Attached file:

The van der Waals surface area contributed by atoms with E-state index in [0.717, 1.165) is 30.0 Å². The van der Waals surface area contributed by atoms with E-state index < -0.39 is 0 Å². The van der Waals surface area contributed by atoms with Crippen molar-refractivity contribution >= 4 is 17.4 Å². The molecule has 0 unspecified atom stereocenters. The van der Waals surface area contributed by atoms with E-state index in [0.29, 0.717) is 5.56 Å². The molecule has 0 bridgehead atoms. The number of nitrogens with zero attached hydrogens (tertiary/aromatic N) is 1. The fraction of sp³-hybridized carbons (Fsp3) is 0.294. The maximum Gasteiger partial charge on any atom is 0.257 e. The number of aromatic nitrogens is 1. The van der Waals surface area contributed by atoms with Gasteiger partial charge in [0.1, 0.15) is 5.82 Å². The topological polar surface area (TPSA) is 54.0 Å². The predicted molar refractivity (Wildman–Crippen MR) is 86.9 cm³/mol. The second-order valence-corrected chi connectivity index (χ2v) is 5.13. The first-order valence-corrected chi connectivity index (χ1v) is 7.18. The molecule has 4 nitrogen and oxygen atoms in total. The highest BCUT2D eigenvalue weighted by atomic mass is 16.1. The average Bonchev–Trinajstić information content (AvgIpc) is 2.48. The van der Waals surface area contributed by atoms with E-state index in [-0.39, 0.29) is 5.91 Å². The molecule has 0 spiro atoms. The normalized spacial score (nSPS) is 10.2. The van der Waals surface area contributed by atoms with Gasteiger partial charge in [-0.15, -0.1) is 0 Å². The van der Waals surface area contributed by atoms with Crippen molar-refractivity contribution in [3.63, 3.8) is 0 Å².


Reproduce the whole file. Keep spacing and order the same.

The van der Waals surface area contributed by atoms with E-state index in [0.717, 1.165) is 30.0 Å². The van der Waals surface area contributed by atoms with E-state index < -0.39 is 0 Å². The van der Waals surface area contributed by atoms with Crippen molar-refractivity contribution >= 4 is 17.4 Å². The molecule has 0 unspecified atom stereocenters. The van der Waals surface area contributed by atoms with E-state index in [0.29, 0.717) is 5.56 Å². The molecule has 0 bridgehead atoms. The number of nitrogens with zero attached hydrogens (tertiary/aromatic N) is 1. The fraction of sp³-hybridized carbons (Fsp3) is 0.294. The maximum Gasteiger partial charge on any atom is 0.257 e. The number of aromatic nitrogens is 1. The van der Waals surface area contributed by atoms with Gasteiger partial charge in [0.1, 0.15) is 5.82 Å². The topological polar surface area (TPSA) is 54.0 Å². The predicted molar refractivity (Wildman–Crippen MR) is 86.9 cm³/mol. The second-order valence-corrected chi connectivity index (χ2v) is 5.13. The first-order valence-corrected chi connectivity index (χ1v) is 7.18. The molecule has 4 nitrogen and oxygen atoms in total. The highest BCUT2D eigenvalue weighted by atomic mass is 16.1. The average Bonchev–Trinajstić information content (AvgIpc) is 2.48. The van der Waals surface area contributed by atoms with E-state index in [-0.39, 0.29) is 5.91 Å². The molecule has 0 spiro atoms. The normalized spacial score (nSPS) is 10.2. The van der Waals surface area contributed by atoms with Gasteiger partial charge in [-0.15, -0.1) is 0 Å². The van der Waals surface area contributed by atoms with Crippen molar-refractivity contribution in [3.63, 3.8) is 0 Å².